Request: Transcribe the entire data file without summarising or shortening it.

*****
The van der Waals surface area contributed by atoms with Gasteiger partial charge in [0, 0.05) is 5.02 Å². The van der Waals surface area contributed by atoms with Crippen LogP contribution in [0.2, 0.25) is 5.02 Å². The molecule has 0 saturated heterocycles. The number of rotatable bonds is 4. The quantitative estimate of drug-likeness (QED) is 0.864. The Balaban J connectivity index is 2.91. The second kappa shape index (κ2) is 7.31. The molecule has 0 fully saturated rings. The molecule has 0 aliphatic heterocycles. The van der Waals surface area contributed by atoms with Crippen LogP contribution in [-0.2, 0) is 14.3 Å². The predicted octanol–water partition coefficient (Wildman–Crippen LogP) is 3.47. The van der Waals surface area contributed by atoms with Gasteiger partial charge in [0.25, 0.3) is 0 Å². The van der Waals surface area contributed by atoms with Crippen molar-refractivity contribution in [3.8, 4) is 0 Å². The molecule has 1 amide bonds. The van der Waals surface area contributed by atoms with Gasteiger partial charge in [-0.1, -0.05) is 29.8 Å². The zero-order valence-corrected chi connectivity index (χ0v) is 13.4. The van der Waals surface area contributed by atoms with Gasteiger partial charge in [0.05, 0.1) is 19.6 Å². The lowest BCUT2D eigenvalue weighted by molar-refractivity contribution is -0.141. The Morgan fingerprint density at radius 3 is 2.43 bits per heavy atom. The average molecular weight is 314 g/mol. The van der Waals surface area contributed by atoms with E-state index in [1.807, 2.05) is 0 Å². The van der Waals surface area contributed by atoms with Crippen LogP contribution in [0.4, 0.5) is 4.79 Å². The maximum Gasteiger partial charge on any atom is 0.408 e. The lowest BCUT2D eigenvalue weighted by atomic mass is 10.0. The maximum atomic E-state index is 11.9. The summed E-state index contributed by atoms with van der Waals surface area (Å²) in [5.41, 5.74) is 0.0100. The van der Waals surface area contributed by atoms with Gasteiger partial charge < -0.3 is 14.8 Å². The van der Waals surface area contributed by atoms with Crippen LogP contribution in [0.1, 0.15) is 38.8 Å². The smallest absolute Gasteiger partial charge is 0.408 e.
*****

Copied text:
The van der Waals surface area contributed by atoms with Gasteiger partial charge in [0, 0.05) is 5.02 Å². The van der Waals surface area contributed by atoms with Crippen LogP contribution in [0.2, 0.25) is 5.02 Å². The molecule has 0 saturated heterocycles. The number of rotatable bonds is 4. The quantitative estimate of drug-likeness (QED) is 0.864. The Balaban J connectivity index is 2.91. The second kappa shape index (κ2) is 7.31. The molecule has 0 fully saturated rings. The molecule has 0 aliphatic heterocycles. The van der Waals surface area contributed by atoms with Crippen LogP contribution in [-0.2, 0) is 14.3 Å². The predicted octanol–water partition coefficient (Wildman–Crippen LogP) is 3.47. The van der Waals surface area contributed by atoms with Gasteiger partial charge in [0.25, 0.3) is 0 Å². The van der Waals surface area contributed by atoms with Crippen molar-refractivity contribution in [3.8, 4) is 0 Å². The molecule has 1 amide bonds. The van der Waals surface area contributed by atoms with Gasteiger partial charge in [-0.1, -0.05) is 29.8 Å². The zero-order valence-corrected chi connectivity index (χ0v) is 13.4. The van der Waals surface area contributed by atoms with Gasteiger partial charge in [0.05, 0.1) is 19.6 Å². The lowest BCUT2D eigenvalue weighted by molar-refractivity contribution is -0.141. The Morgan fingerprint density at radius 3 is 2.43 bits per heavy atom. The average molecular weight is 314 g/mol. The van der Waals surface area contributed by atoms with E-state index in [1.807, 2.05) is 0 Å². The van der Waals surface area contributed by atoms with Crippen LogP contribution in [0.4, 0.5) is 4.79 Å². The maximum Gasteiger partial charge on any atom is 0.408 e. The lowest BCUT2D eigenvalue weighted by atomic mass is 10.0. The maximum atomic E-state index is 11.9. The summed E-state index contributed by atoms with van der Waals surface area (Å²) in [5.41, 5.74) is 0.0100. The van der Waals surface area contributed by atoms with Gasteiger partial charge < -0.3 is 14.8 Å². The van der Waals surface area contributed by atoms with Crippen LogP contribution in [0.1, 0.15) is 38.8 Å². The smallest absolute Gasteiger partial charge is 0.408 e.